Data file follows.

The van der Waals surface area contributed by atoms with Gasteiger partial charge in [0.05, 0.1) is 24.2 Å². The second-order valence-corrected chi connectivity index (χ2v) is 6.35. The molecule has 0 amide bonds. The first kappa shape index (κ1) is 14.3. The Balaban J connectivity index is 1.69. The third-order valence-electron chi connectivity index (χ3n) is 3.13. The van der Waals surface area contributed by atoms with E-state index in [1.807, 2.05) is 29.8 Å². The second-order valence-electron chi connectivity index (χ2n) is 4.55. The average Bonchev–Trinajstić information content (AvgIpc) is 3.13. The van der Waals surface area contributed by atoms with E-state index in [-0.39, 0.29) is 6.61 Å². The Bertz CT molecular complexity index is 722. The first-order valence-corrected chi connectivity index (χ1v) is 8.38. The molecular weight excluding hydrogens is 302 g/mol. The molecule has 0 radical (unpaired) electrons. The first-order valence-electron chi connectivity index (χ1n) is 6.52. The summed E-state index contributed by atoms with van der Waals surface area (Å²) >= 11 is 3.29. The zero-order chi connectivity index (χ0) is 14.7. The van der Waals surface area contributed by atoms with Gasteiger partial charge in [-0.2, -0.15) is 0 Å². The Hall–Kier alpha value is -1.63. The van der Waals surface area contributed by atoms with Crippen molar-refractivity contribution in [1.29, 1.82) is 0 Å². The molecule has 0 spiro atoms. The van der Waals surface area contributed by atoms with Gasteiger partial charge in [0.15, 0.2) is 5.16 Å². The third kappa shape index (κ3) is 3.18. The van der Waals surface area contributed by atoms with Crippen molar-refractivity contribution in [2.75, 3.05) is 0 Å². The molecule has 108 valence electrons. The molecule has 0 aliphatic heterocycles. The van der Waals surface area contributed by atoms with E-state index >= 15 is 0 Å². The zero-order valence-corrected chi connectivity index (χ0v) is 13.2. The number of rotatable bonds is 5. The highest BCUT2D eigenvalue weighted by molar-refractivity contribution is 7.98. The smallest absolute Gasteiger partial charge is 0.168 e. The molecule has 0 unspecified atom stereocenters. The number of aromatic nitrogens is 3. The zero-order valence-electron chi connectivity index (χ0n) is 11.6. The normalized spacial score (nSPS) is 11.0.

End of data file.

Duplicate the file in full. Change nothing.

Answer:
The van der Waals surface area contributed by atoms with Gasteiger partial charge in [0.05, 0.1) is 24.2 Å². The second-order valence-corrected chi connectivity index (χ2v) is 6.35. The molecule has 0 amide bonds. The first kappa shape index (κ1) is 14.3. The Balaban J connectivity index is 1.69. The third-order valence-electron chi connectivity index (χ3n) is 3.13. The van der Waals surface area contributed by atoms with E-state index in [1.807, 2.05) is 29.8 Å². The second-order valence-electron chi connectivity index (χ2n) is 4.55. The average Bonchev–Trinajstić information content (AvgIpc) is 3.13. The van der Waals surface area contributed by atoms with E-state index in [-0.39, 0.29) is 6.61 Å². The Bertz CT molecular complexity index is 722. The first-order valence-corrected chi connectivity index (χ1v) is 8.38. The molecular weight excluding hydrogens is 302 g/mol. The molecule has 0 radical (unpaired) electrons. The first-order valence-electron chi connectivity index (χ1n) is 6.52. The summed E-state index contributed by atoms with van der Waals surface area (Å²) >= 11 is 3.29. The zero-order chi connectivity index (χ0) is 14.7. The van der Waals surface area contributed by atoms with Gasteiger partial charge in [-0.2, -0.15) is 0 Å². The Hall–Kier alpha value is -1.63. The van der Waals surface area contributed by atoms with Crippen molar-refractivity contribution in [1.29, 1.82) is 0 Å². The molecule has 0 spiro atoms. The van der Waals surface area contributed by atoms with Gasteiger partial charge in [0.15, 0.2) is 5.16 Å². The third kappa shape index (κ3) is 3.18. The van der Waals surface area contributed by atoms with Crippen molar-refractivity contribution in [2.75, 3.05) is 0 Å². The molecule has 108 valence electrons. The molecule has 0 aliphatic heterocycles. The van der Waals surface area contributed by atoms with E-state index >= 15 is 0 Å². The zero-order valence-corrected chi connectivity index (χ0v) is 13.2. The number of rotatable bonds is 5. The highest BCUT2D eigenvalue weighted by molar-refractivity contribution is 7.98. The smallest absolute Gasteiger partial charge is 0.168 e. The molecule has 0 unspecified atom stereocenters. The number of aromatic nitrogens is 3. The zero-order valence-electron chi connectivity index (χ0n) is 11.6. The normalized spacial score (nSPS) is 11.0.